There is a common sentiment that Madiba’s passing enjoins us to pause and seriously reflect on the lessons of life that he has bequeathed to us and ask how seriously we have applied these lessons in our own lives. Indeed there could never be a better time to engage in this exercise and the themes that we can engage with will reflect our own individual circumstances and challenges in life. There is also a common sentiment that South Africa’s socio-economic challenges warrant us to review our leadership capability and capacity honestly and seriously at this moment. I would like to explore some truths about admirable leadership qualities and the challenges we face in this area.
There is convergence of understanding and knowledge among researchers about the type of exemplary leadership practices and qualities that people admire in the leaders they would willingly follow. And judging from the unprecedented love and support demonstrated since the passing of Madiba, it is clear that he was a living example of what we most admire in a leader. I would like to explore only four of these truths and exemplary practices identified by James Kouzes as critical in driving effective leadership.
First, it is entirely within you to make a difference. There is a false perception that leadership is something found at the top of successful organisations whereas leadership is a broadly distributed ability that is accessible to anyone who has a passion and purpose to change the way things are. The starting point is to look inward because anyone has the potential to lead others to places they have never been before. LeadSA has been very successful in its campaign to identify and expose influential leaders that are doing amazing things in changing the lives of people in their communities. They come from every organisation, small and large. They are young and old and they come from all races.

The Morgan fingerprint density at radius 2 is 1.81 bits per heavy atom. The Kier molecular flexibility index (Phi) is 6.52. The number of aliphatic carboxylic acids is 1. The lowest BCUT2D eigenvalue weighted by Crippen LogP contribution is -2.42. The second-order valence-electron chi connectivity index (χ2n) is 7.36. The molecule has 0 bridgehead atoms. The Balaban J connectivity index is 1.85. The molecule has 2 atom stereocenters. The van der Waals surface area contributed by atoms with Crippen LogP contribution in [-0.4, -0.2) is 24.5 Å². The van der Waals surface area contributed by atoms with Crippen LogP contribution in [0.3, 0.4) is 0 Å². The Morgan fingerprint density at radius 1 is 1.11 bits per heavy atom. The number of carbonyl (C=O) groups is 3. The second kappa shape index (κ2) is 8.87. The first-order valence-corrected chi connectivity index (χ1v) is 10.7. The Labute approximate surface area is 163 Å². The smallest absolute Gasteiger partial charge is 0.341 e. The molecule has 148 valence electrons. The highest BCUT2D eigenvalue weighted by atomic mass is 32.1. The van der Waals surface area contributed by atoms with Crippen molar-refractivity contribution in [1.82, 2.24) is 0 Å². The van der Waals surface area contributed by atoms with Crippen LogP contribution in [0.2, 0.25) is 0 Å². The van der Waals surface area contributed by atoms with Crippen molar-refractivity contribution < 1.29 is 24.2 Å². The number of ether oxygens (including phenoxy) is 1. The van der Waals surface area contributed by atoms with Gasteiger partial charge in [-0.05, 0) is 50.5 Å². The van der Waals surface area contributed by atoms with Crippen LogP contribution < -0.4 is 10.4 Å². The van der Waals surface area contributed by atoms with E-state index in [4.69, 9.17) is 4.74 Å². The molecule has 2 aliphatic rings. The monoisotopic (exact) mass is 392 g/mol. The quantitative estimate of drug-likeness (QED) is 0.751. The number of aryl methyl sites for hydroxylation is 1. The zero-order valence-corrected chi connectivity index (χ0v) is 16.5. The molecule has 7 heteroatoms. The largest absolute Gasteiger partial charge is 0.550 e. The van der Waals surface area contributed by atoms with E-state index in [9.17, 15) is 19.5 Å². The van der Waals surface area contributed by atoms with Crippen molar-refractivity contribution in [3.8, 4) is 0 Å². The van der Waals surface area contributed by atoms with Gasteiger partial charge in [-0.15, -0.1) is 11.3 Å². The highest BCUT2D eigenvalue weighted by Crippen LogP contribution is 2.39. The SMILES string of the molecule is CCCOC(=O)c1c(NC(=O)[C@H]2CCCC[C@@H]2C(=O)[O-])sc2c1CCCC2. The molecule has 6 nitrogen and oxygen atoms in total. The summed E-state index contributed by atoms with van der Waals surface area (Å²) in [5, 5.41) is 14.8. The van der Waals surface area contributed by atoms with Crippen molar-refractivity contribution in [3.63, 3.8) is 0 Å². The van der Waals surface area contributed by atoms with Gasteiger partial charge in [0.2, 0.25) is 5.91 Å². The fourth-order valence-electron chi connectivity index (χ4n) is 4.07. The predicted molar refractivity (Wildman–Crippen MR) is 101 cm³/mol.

Second, credibility is the foundation of leadership. People willingly follow leaders they trust. This is an indisputable truth. Being honest and dependable seems to be leading characteristics of admired leaders. It is only when people believe that you are credible that they will follow you. Being honest means telling the truth and having ethical principles in the way you conduct yourself. People need to believe that you are a person of solid character and integrity. You also need to be honest with yourself about your strengths and limitations.
Third, values drive commitment. If you are ever to become a leader who others willingly follow, you must be known as someone who stands by his or her principle. Values represent the core of who you are. They also influence your moral judgments and the people you trust.
Fourth, you either lead by example or you don’t lead at all. The truth about leading by example is an ancient and universally accepted truth. People are always watching. They are watching what you do and comparing it to what you say. As their leader, they expect you to be a role model for how they should behave.
Using the last three criteria, it is clear that at this juncture in our post-apartheid transition, we face a serious deficit in ethical leadership in both the public and business sectors. At issue in all cases is the abuse of power by those who have been entrusted with the responsibility to lead. In the business sector, the uncompetitive environment resulting from abnormally high business concentration leads to collusion and other unethical business conduct. The workload of the Competition Commission and its case load is testimony to this unhealthy state of affairs.
In the public sector, the central challenge is one described by Abraham Lincoln when he stated that “nearly all men can stand the test of adversity, but if you really want to test a man’s character, give him power”. Developing character in leaders that will withstand the crucible of acquired power over others is the central issue to address. This “character gap” will remain the most discussed and yet least acted upon leadership challenge in the public service today. It is the parable of the emperor’s clothes!
The current slide into the abuse of power and corruption in the public service is symptomatic of this dilemma and reveals a deficit in character and values that people are looking for in leaders: humility, courage (moral and personal), caring and integrity. Madiba was inspirational not only in his pronouncements but in how he lived these values. He once stated that the most difficult test of his time as president was to resist the temptation to abuse power. His legacy must indeed concentrate our minds as we celebrate his life.